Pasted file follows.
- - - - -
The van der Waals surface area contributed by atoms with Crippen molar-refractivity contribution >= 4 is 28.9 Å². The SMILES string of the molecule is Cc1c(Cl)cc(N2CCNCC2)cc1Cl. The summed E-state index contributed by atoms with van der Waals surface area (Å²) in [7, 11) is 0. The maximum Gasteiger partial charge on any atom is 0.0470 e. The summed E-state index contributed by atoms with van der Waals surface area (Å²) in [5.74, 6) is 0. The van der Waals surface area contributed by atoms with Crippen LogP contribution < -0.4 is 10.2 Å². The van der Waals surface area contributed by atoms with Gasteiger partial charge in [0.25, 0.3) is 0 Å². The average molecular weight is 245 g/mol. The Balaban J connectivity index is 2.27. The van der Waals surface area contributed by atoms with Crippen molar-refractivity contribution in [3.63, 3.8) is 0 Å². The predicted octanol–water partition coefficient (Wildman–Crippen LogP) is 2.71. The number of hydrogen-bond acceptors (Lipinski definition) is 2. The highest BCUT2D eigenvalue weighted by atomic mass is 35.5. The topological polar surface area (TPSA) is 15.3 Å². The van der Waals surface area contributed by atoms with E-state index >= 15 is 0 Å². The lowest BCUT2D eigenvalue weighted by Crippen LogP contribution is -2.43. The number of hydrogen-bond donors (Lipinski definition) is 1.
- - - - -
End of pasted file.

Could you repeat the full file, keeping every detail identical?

The van der Waals surface area contributed by atoms with Crippen molar-refractivity contribution >= 4 is 28.9 Å². The SMILES string of the molecule is Cc1c(Cl)cc(N2CCNCC2)cc1Cl. The summed E-state index contributed by atoms with van der Waals surface area (Å²) in [7, 11) is 0. The maximum Gasteiger partial charge on any atom is 0.0470 e. The summed E-state index contributed by atoms with van der Waals surface area (Å²) in [5.74, 6) is 0. The van der Waals surface area contributed by atoms with Crippen LogP contribution < -0.4 is 10.2 Å². The van der Waals surface area contributed by atoms with Gasteiger partial charge in [0.25, 0.3) is 0 Å². The average molecular weight is 245 g/mol. The Balaban J connectivity index is 2.27. The van der Waals surface area contributed by atoms with Crippen molar-refractivity contribution in [3.63, 3.8) is 0 Å². The predicted octanol–water partition coefficient (Wildman–Crippen LogP) is 2.71. The number of hydrogen-bond acceptors (Lipinski definition) is 2. The highest BCUT2D eigenvalue weighted by atomic mass is 35.5. The topological polar surface area (TPSA) is 15.3 Å². The van der Waals surface area contributed by atoms with E-state index >= 15 is 0 Å². The lowest BCUT2D eigenvalue weighted by Crippen LogP contribution is -2.43. The number of hydrogen-bond donors (Lipinski definition) is 1.